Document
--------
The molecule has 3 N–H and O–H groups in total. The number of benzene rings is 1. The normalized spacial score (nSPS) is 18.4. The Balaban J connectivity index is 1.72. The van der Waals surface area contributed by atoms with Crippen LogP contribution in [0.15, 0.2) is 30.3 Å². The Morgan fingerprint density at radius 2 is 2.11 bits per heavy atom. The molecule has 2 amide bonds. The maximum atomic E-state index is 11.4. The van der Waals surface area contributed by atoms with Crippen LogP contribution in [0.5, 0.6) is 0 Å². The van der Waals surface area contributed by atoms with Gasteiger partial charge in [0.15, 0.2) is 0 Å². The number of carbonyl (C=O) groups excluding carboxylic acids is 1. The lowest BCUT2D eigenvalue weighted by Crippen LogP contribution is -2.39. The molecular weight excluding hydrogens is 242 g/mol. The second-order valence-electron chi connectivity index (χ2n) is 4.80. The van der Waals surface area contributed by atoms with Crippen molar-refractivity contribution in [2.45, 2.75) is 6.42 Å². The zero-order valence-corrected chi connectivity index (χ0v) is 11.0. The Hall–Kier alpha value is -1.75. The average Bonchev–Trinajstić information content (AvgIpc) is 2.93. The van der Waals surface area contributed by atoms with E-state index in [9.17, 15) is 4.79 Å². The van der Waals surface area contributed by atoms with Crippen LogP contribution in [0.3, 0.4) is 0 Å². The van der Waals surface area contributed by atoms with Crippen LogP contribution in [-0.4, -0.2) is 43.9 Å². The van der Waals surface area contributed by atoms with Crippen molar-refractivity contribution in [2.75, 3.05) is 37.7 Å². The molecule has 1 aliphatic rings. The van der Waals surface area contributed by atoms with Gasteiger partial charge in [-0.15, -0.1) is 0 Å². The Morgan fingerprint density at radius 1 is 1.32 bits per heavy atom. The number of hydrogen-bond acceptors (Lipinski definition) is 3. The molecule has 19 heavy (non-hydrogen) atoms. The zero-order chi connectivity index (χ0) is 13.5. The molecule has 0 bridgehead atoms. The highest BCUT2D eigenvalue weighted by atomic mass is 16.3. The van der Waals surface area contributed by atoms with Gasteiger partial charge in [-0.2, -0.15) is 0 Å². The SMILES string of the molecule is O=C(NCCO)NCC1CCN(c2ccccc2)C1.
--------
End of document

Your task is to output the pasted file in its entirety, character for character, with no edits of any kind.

The molecule has 3 N–H and O–H groups in total. The number of benzene rings is 1. The normalized spacial score (nSPS) is 18.4. The Balaban J connectivity index is 1.72. The van der Waals surface area contributed by atoms with Crippen LogP contribution in [0.15, 0.2) is 30.3 Å². The Morgan fingerprint density at radius 2 is 2.11 bits per heavy atom. The molecule has 2 amide bonds. The maximum atomic E-state index is 11.4. The van der Waals surface area contributed by atoms with Crippen LogP contribution in [0.5, 0.6) is 0 Å². The van der Waals surface area contributed by atoms with Gasteiger partial charge in [0.15, 0.2) is 0 Å². The number of carbonyl (C=O) groups excluding carboxylic acids is 1. The lowest BCUT2D eigenvalue weighted by Crippen LogP contribution is -2.39. The molecular weight excluding hydrogens is 242 g/mol. The second-order valence-electron chi connectivity index (χ2n) is 4.80. The van der Waals surface area contributed by atoms with Crippen molar-refractivity contribution in [2.45, 2.75) is 6.42 Å². The zero-order valence-corrected chi connectivity index (χ0v) is 11.0. The Hall–Kier alpha value is -1.75. The average Bonchev–Trinajstić information content (AvgIpc) is 2.93. The van der Waals surface area contributed by atoms with E-state index in [9.17, 15) is 4.79 Å². The van der Waals surface area contributed by atoms with Crippen LogP contribution in [0.3, 0.4) is 0 Å². The van der Waals surface area contributed by atoms with Crippen LogP contribution in [-0.4, -0.2) is 43.9 Å². The van der Waals surface area contributed by atoms with Crippen molar-refractivity contribution in [2.75, 3.05) is 37.7 Å². The molecule has 1 aliphatic rings. The van der Waals surface area contributed by atoms with Gasteiger partial charge in [-0.15, -0.1) is 0 Å². The Morgan fingerprint density at radius 1 is 1.32 bits per heavy atom. The number of hydrogen-bond acceptors (Lipinski definition) is 3. The molecule has 19 heavy (non-hydrogen) atoms. The zero-order chi connectivity index (χ0) is 13.5. The molecule has 0 bridgehead atoms. The highest BCUT2D eigenvalue weighted by atomic mass is 16.3. The van der Waals surface area contributed by atoms with Gasteiger partial charge in [-0.2, -0.15) is 0 Å². The SMILES string of the molecule is O=C(NCCO)NCC1CCN(c2ccccc2)C1.